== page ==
Starkly contrasting to Tiote, Gael Bigirimana was phenomenal in his brief 25 minute appearance as a substitute. Bigirimana successfully tackled 4 times compared to the 1 of Tiote, and did not concede a single freekick. On top of this already impressive stat, the Burundian won 5 of his 6 ground duels. And if his defensive game is not enough to impress, he completed 93% of his attempted passes. If Tiote was passing at this rate, he would have had a total of 115 completed passes as opposed to his 36.
In short, Gael Bigirimana outplayed Tiote in every metric while playing roughly a third of time allowed to his teammate. Obviously, Bigirimana was afforded the advantage of playing on fresh legs in a high tempo game, but there is nonetheless a vast difference in the statistics provided by these two players.
Pardew should take notice of this gulf in performance and take advantage of a youngster who is clearly intent on proving his right to a regular first team spot.
The line between midfielder and attacking target man continues to blur in the case of Marouane Fellaini. The big Belgian may only have had one stray shot over the course of the match, but his frequent presence in the box was a nuisance to Newcastle’s defense.
Fellaini completed and attempted the most passes for Everton. 82% of these passes were in Everton’s attacking half, illustrating the advanced role that Fellaini is now being utilized in. Once you factor in that 32%, the majority, of his total passes were forward, the statistics begin to tell just how advanced and attacking this role is becoming.
But the importance of Fellaini is more than that of an attacking passer. He is also a crucial pressure valve for Everton when they are under pressure or wish to apply quick pressure to Newcastle’s back line. Fellaini is seldom receiving short passes from his teammates. Rather, more long balls are being served up to take advantage of his height and zip the ball into more attacking, less dangerous zones. Fellaini allows an opportunity for Everton to quickly skip through the key transition phase between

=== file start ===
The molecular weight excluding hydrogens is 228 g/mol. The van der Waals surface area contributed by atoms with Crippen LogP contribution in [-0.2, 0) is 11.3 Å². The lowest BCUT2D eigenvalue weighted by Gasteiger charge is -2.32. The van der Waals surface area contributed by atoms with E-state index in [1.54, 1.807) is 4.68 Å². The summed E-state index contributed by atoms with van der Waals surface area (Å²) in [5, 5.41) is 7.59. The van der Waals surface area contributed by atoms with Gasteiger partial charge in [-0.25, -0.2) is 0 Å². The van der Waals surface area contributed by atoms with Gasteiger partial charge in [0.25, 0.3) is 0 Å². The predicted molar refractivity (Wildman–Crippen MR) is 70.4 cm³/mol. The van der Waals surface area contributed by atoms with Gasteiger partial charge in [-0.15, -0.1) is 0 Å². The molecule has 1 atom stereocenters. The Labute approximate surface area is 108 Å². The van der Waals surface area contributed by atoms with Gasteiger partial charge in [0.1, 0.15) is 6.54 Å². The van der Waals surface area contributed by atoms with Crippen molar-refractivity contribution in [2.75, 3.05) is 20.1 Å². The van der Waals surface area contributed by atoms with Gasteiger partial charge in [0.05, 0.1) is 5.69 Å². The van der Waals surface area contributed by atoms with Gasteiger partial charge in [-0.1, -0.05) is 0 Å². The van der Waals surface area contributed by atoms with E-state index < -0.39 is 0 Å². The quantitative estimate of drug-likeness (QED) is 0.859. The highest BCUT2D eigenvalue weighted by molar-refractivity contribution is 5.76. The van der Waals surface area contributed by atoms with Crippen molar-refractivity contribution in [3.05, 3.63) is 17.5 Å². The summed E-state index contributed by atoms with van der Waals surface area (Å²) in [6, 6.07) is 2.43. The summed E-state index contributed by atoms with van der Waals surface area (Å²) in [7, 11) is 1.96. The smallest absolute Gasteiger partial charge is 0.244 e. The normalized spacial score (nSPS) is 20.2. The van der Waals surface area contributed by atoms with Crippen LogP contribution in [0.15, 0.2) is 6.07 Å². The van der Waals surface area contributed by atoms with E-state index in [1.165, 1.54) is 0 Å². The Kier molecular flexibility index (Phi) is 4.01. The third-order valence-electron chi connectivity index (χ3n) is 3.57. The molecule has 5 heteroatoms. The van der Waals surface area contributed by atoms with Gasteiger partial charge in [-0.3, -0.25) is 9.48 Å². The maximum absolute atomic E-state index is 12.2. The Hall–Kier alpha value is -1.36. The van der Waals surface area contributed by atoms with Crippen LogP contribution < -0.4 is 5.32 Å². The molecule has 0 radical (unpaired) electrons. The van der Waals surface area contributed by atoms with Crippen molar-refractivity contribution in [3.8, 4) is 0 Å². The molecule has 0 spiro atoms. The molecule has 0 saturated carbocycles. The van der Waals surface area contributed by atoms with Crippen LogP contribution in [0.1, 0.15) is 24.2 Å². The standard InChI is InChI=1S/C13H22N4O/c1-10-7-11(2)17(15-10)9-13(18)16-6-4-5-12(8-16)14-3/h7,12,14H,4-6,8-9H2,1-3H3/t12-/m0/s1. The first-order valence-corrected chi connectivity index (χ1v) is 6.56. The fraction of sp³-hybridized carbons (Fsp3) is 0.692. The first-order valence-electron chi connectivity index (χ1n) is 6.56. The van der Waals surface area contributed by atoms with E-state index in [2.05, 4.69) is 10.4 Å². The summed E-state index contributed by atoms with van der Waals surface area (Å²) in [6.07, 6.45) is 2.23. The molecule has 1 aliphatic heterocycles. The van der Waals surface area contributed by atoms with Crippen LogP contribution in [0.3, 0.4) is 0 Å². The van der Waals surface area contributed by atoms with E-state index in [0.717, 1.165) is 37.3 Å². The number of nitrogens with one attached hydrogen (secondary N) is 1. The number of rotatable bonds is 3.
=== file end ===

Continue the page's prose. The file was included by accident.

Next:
Newcastle’s greatest take away from this match should be their lack of discipline. Nowhere else on the pitch were they so clearly deficient in comparison to Everton. The dividing line on the day was one goal, and that goal could have easily been avoided had they not given Baines an opportunity with a free-kick.
This match marks the 9th loss in the past 11 games for Newcastle. Injury plagued and clearly tired, Newcastle are just 2 points clear of the relegation zone. Reinforcements are expected to arrive during January, but for the time being Newcastle have ample reason to be worried.
They may have come just short of taking points on Wednesday, but short they were nonetheless.
Everton were not as graceful or incisive in attack as they have been in the past, but still managed to score the goals they needed. Sometimes the mark of a truly capable side is that they find ways to win even when they play poorly, and this may very well apply to Everton in this case.
Baines continues to impress with nearly every aspect of his game, and Fellaini’s form warrants a great deal of credit. Whether or not they retain the services of the Belgian could prove to be a vital aspect of their season. Even when he is not scoring goals, Fellaini is using his muscle to do massive share of Everton’s heavy lifting in attack.
Raised in Seattle WA. Sounders FC, United States, and Liverpool supporter.